As business confidence dips to 1998 levels, Ministers Michael Cullen and Margaret Wilson say they are open minded about the feedback they are getting to the Employment Relations Bill. The select committee hearing public submissions on the Bill will report back on June 20th.

    An Australian recruitment company survey says that fewer Australians are working extended hours. Kelly Services says 21% of people in paid work now work more than 40hrs/wk, down from 30% five years ago. However, counseling services in Australia report they are seeing an increasing number of people seeking help for workaholism.

    Helen Clark says the investment package into the arts will result in more jobs. Clark says that a strong and vibrant creative industry sector can provide sustainable employment and economic growth.

    25 May 2000

    Massey University proposes to drop 116 staff over the next two years, primarily in Palmerston North. Vice-chancellor James McWha says the university intends to discontinue courses that do not attract enough students. Staff losses will be in sciences, humanities, social sciences, and business.

    Winz spent over $25,000 for legal services on issues relating to the Hunn report. Attorney General Margaret Wilson tells parliament that the fees were for advice and attendance at meetings.

    In December, same-sex couples will be recognised as having equal status to heterosexual couples in regards to some state services. Same-sex couples, who are both on a benefit, will be able to qualify for state housing. The change will also see same-sex couples benefit levels based on the existing couples rate, rather than for two singles. For people over 25yrs, this could result in a combined reduction of their benefits of $49/wk.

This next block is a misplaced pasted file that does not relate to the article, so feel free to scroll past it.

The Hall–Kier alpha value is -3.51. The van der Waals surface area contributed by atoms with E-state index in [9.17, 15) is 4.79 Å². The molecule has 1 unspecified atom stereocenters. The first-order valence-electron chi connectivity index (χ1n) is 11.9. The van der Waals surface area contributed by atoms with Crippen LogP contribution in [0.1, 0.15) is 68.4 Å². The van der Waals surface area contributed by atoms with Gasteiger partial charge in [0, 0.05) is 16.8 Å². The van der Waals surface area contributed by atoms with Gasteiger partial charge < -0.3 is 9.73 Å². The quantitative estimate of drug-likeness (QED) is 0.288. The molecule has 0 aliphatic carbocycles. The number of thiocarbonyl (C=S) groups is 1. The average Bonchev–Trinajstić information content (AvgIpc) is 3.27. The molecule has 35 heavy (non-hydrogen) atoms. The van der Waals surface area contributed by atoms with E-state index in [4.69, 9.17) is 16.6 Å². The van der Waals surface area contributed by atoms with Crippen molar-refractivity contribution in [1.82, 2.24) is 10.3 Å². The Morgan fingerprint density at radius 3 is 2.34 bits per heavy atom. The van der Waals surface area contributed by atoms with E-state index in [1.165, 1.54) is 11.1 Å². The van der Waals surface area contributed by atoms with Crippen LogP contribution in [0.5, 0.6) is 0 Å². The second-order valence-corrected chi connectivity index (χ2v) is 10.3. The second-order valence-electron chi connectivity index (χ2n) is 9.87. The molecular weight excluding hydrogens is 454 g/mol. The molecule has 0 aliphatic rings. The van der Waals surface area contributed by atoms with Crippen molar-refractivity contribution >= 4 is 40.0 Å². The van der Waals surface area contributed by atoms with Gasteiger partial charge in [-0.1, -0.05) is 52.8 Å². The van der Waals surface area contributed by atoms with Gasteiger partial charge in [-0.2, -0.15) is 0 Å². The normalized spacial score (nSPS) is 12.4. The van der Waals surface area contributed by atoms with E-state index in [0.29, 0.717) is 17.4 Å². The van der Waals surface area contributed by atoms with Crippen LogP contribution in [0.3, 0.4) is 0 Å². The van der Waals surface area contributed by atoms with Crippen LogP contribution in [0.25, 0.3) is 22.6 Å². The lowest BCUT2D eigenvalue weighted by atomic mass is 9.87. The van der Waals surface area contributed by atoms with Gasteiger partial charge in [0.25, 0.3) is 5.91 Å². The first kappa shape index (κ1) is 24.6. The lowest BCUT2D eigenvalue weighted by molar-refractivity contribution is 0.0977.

26 May 2000

    Massey University students dispute the vice-chancellor's statement that cutting classes is because of dropping student demand. Student president Matt Davies says that students were not consulted about the changes, and he blames the drained resources on Massey's aggressive expansion throughout NZ and to Singapore, Fiji and onto the internet. Davies: "We believe that Massey are stretching their resources too thinly and are not responsive to the needs of students at all Massey campuses."

    The police inquiry into the Waipareira Trust finds no evidence of criminal wrong-doing. Labour MP and former Waipareira CEO John Tamihere says any further inquiry into Waipareira's affairs would be a waste of public money.

    29 May 2000

    Four out of five dental graduates have student debts of over $80,000 and say their debts are inhibiting them from getting home loans or setting up a practice. Most dental graduates earn between $45,000 and $70,000, although those earning the higher amount tended to be working overseas.

    The BNZ predicts that economic growth figures will be above what had been predicted for the first quarter. Although the dollar has dropped substantially, the BNZ says that economy is on a 'firm foundation' and predicts that when the figures are out, NZ will have had 1% quarterly growth.

    Minister of Labour Margaret Wilson says paid parental leave has now become "a low legislative priority".

    30 May 2000

    The National Bank's monthly survey of business confidence reveals the biggest business confidence slump in the survey's history. The survey shows that a net 21% of firms expect general business conditions to deteriorate over the next year, a sharp reversal from the net 15% expecting an improvement in April. For the first time in two years, pessimists accounted for more replies to the survey (36%) than optimists (15%).